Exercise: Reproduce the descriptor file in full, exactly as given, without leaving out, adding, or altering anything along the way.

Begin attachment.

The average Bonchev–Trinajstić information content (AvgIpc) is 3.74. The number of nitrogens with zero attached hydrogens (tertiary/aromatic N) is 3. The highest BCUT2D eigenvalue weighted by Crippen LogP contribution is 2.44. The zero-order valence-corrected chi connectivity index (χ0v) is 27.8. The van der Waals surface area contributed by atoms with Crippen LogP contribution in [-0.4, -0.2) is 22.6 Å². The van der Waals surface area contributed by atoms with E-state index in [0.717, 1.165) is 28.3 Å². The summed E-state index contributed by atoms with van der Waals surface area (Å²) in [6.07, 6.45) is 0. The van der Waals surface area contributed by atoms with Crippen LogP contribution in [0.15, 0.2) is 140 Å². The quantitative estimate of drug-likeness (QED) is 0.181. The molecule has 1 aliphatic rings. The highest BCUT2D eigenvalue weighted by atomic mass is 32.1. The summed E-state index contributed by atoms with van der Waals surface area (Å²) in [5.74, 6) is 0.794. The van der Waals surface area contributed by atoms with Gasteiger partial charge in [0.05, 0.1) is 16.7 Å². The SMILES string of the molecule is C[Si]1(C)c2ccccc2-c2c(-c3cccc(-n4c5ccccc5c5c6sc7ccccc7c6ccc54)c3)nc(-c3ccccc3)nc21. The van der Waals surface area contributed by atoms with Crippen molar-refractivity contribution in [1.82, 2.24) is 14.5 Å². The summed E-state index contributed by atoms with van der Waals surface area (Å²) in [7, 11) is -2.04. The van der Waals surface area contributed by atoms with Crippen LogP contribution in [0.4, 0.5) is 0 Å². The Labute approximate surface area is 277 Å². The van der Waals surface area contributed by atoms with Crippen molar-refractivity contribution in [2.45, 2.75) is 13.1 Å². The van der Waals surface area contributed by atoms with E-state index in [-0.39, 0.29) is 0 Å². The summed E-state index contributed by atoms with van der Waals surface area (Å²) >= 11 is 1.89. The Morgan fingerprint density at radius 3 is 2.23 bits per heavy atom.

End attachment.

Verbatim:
The average Bonchev–Trinajstić information content (AvgIpc) is 3.74. The number of nitrogens with zero attached hydrogens (tertiary/aromatic N) is 3. The highest BCUT2D eigenvalue weighted by Crippen LogP contribution is 2.44. The zero-order valence-corrected chi connectivity index (χ0v) is 27.8. The van der Waals surface area contributed by atoms with Crippen LogP contribution in [-0.4, -0.2) is 22.6 Å². The van der Waals surface area contributed by atoms with E-state index in [0.717, 1.165) is 28.3 Å². The summed E-state index contributed by atoms with van der Waals surface area (Å²) in [6.07, 6.45) is 0. The van der Waals surface area contributed by atoms with Crippen LogP contribution in [0.15, 0.2) is 140 Å². The quantitative estimate of drug-likeness (QED) is 0.181. The molecule has 1 aliphatic rings. The highest BCUT2D eigenvalue weighted by atomic mass is 32.1. The summed E-state index contributed by atoms with van der Waals surface area (Å²) in [5.74, 6) is 0.794. The van der Waals surface area contributed by atoms with Gasteiger partial charge in [0.05, 0.1) is 16.7 Å². The SMILES string of the molecule is C[Si]1(C)c2ccccc2-c2c(-c3cccc(-n4c5ccccc5c5c6sc7ccccc7c6ccc54)c3)nc(-c3ccccc3)nc21. The van der Waals surface area contributed by atoms with Crippen molar-refractivity contribution in [1.82, 2.24) is 14.5 Å². The summed E-state index contributed by atoms with van der Waals surface area (Å²) in [7, 11) is -2.04. The van der Waals surface area contributed by atoms with Crippen LogP contribution in [0.4, 0.5) is 0 Å². The Labute approximate surface area is 277 Å². The van der Waals surface area contributed by atoms with Crippen molar-refractivity contribution in [2.45, 2.75) is 13.1 Å². The van der Waals surface area contributed by atoms with E-state index in [-0.39, 0.29) is 0 Å². The summed E-state index contributed by atoms with van der Waals surface area (Å²) >= 11 is 1.89. The Morgan fingerprint density at radius 3 is 2.23 bits per heavy atom.